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11 Questions You Must Ask Yourself if You Struggle with Low Milk Supply

11 Questions You Must Ask Yourself if You Struggle with Low Milk Supply

Worrying about having low milk supply can be so draining, frustrating and confusing.

The good news is, the vast majority of moms can make enough milk to feed their baby with the right knowledge and support.

Whether you’ve struggled with low supply for a while, or you’ve recently noticed a drop in your supply, here are 11 questions you must ask yourself to troubleshoot the problem once and for all.

Let’s dive right in!

11 questions to ask yourself if you have low milk supply

1. Do I have perceived low milk supply or actual low supply?

What is it that’s making you think you have low milk supply? Have you been told your baby isn’t gaining weight “fast enough”?

Do your breasts feel soft? Are you struggling to pump milk? Is baby nursing 24/7?

(I know it’s hard, but a baby, especially a newborn, who nurses 24/7 is totally normal!)

Talk to a lactation consultant to see whether your milk production is actually low. You can also start using a pump to improve your milk supply.

RELATED: 10 Little-Known Tricks to Pump More Breast Milk

2. How’s my stress level?

How do you feel emotionally, mama?

If you’ve recently experienced a huge transition, major life stress, a traumatic experience, or are under a lot of stress, this can impact your milk supply.

If you’re struggling with postpartum anxiety, depression, or stress, you aren’t alone!

Reach out to your friends, family, or doctor for support.

Doctor Meeting With Female Patient M

When nursing or pumping, be sure to take deep breaths and relax all of your muscles.

You might even listen to a guided meditation on YouTube to help you de-stress.

3. How does my bra fit?

When’s the last time you’ve been fitted for a bra?

If you’re wearing a bra that’s too tight, or too constrictive, this can definitely contribute to low supply.

You’ll also want to avoid bras with underwire so as not to cause clogged milk ducts.

You may consider wearing a sleep bra to see if that helps your supply. It’s super loose fitting and also super-comfy.

4. Do I have any clogged milk ducts?

If you notice a dip in your supply, be sure to do a breast self-exam and feel around for any lumps.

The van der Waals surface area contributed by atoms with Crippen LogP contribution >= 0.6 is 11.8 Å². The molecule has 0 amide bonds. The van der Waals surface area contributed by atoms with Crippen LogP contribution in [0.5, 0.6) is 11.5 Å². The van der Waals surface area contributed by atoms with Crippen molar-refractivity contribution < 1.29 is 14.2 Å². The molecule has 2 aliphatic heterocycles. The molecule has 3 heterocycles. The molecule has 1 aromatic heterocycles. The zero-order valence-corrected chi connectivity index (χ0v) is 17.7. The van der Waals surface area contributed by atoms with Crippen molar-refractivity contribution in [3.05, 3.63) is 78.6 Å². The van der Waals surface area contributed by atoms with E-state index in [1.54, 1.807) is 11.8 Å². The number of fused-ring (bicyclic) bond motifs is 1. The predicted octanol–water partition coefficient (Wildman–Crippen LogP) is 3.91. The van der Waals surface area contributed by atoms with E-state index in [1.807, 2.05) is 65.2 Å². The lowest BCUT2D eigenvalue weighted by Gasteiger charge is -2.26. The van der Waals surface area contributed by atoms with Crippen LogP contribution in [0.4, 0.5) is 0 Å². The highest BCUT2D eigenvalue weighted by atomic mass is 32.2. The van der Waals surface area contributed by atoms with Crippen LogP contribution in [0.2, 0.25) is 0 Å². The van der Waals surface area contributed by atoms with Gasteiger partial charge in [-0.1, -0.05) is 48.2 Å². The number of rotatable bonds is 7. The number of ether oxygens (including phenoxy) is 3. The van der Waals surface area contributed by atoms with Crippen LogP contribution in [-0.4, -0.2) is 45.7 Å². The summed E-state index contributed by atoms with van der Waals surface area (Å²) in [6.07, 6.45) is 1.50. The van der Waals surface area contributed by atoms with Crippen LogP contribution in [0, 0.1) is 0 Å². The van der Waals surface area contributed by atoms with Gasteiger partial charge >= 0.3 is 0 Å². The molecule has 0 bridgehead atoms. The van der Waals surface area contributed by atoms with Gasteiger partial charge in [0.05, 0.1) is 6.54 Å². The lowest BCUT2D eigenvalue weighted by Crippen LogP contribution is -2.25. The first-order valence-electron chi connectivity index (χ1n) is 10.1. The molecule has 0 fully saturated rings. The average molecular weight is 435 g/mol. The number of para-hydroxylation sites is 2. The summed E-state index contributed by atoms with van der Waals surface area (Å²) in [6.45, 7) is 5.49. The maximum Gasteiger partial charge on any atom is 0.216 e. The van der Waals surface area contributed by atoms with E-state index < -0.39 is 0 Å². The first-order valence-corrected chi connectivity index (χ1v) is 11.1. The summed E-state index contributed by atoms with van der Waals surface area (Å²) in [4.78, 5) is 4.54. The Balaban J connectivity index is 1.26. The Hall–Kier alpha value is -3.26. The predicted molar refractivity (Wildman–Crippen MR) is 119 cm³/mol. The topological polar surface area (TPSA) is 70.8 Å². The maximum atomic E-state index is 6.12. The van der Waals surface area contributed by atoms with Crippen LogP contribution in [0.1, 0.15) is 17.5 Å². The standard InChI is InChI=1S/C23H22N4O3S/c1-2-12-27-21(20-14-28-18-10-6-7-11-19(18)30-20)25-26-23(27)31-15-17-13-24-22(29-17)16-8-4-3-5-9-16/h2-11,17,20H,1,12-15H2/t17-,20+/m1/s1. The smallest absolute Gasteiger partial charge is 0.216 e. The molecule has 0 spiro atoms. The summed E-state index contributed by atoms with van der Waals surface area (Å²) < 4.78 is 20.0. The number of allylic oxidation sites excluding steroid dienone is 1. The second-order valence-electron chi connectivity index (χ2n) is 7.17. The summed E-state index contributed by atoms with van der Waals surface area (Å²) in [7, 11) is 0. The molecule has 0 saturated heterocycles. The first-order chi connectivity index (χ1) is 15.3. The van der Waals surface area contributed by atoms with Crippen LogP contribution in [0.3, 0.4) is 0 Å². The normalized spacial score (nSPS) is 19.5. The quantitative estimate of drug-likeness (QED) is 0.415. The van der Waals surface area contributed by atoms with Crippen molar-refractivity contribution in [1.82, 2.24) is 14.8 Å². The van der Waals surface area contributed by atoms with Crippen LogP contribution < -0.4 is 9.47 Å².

You may have a clogged milk duct making it difficult for the milk to flow freely.

RELATED: Milk Blister: 11 Best Remedies (Plus Causes And Prevention)

Woman examining her breasts

5. Am I emptying my breasts frequently?

Breast milk production works like supply and demand.

The act of removing milk from your breasts (either by pumping or nursing) sends a signal to your body to make more milk.

If you aren’t removing milk frequently, your body thinks you don’t need much milk and it won’t make the milk.

Check out this diagram:
low milk supply

6. Am I sick?

Illness can definitely contribute to low milk supply. (Especially if you are taking certain OTC medications.)

Luckily your supply will likely bounce back once you feel better. Just be sure to keep nursing/pumping frequently.

If you feel like you have the flu and a red streak on your breast, you may have mastitis.

Mastitis is an infection in your breast and you’ll want to see a doctor right away if you suspect you may have this.

woman breast pumping

7. Has my cycle returned?

Some moms are fortunate enough not to menstruate while breastfeeding.

Other moms do experience the return of their cycle while breastfeeding. If you’re having your period, you may notice a dip in your supply.

The good news? Your supply should return back to normal in a few days.

woman holding sanitary pads

8. Have I started/switched birth control?

Believe it or not, the method of birth control you use can dramatically impact your supply.

Be sure to talk with your doctor about alternatives.

woman in doctor's office holding baby

9. Is there a chance I may be pregnant?

Hormonal changes that take place during pregnancy can cause low milk supply.

If you aren’t sure if you could be pregnant, it may be worth taking a test just to rule it out.

10. Am I getting enough to eat and drink?

Sometimes when moms start dieting or get so busy they forget to eat and drink, their supply can suffer. Breastfeeding moms need extra calories to nourish their bodies.

You can burn an average of 500 calories a day just by making milk!


woman drinking water

11. Has my baby recently started solid foods?

When your baby starts solids, she will usually (gradually) decrease her milk intake.

By drinking less milk, your body will make less milk.

The World Health Organization recommends feeding your baby exclusively breast milk for the first six months of life.

If you’ve started solids early, you may want to consider stopping and waiting until baby is older just to ensure she’s getting the nutrition she needs from your milk.

Carrot baby food


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